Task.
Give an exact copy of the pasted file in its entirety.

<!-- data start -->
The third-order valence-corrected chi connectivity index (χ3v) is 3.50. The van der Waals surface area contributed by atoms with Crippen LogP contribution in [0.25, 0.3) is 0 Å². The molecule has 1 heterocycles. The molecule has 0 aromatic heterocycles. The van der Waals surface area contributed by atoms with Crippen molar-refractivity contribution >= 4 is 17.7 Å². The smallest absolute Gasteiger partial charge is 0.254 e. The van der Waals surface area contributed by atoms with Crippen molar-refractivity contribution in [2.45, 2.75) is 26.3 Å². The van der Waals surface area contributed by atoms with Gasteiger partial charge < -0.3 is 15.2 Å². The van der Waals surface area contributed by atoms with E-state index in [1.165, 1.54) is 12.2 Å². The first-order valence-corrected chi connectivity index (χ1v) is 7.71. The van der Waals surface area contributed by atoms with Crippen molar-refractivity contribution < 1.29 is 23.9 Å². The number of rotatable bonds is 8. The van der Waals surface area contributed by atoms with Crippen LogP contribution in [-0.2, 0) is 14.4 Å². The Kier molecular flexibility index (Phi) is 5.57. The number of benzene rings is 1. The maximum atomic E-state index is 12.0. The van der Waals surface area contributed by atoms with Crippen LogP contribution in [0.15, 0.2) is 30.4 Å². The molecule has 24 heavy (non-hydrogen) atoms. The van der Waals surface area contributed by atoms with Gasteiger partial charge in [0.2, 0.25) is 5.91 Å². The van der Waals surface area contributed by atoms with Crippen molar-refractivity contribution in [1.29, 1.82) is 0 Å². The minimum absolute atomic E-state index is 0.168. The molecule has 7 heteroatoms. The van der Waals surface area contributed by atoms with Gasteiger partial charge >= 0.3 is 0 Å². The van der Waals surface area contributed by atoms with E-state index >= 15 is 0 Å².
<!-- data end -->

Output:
The third-order valence-corrected chi connectivity index (χ3v) is 3.50. The van der Waals surface area contributed by atoms with Crippen LogP contribution in [0.25, 0.3) is 0 Å². The molecule has 1 heterocycles. The molecule has 0 aromatic heterocycles. The van der Waals surface area contributed by atoms with Crippen molar-refractivity contribution >= 4 is 17.7 Å². The smallest absolute Gasteiger partial charge is 0.254 e. The van der Waals surface area contributed by atoms with Crippen molar-refractivity contribution in [2.45, 2.75) is 26.3 Å². The van der Waals surface area contributed by atoms with Gasteiger partial charge < -0.3 is 15.2 Å². The van der Waals surface area contributed by atoms with E-state index in [1.165, 1.54) is 12.2 Å². The first-order valence-corrected chi connectivity index (χ1v) is 7.71. The van der Waals surface area contributed by atoms with Crippen molar-refractivity contribution < 1.29 is 23.9 Å². The number of rotatable bonds is 8. The van der Waals surface area contributed by atoms with Crippen LogP contribution in [-0.2, 0) is 14.4 Å². The Kier molecular flexibility index (Phi) is 5.57. The number of benzene rings is 1. The maximum atomic E-state index is 12.0. The van der Waals surface area contributed by atoms with Crippen LogP contribution in [0.15, 0.2) is 30.4 Å². The molecule has 24 heavy (non-hydrogen) atoms. The van der Waals surface area contributed by atoms with Gasteiger partial charge in [0.2, 0.25) is 5.91 Å². The van der Waals surface area contributed by atoms with Crippen molar-refractivity contribution in [1.29, 1.82) is 0 Å². The minimum absolute atomic E-state index is 0.168. The molecule has 7 heteroatoms. The van der Waals surface area contributed by atoms with Gasteiger partial charge >= 0.3 is 0 Å². The van der Waals surface area contributed by atoms with E-state index >= 15 is 0 Å².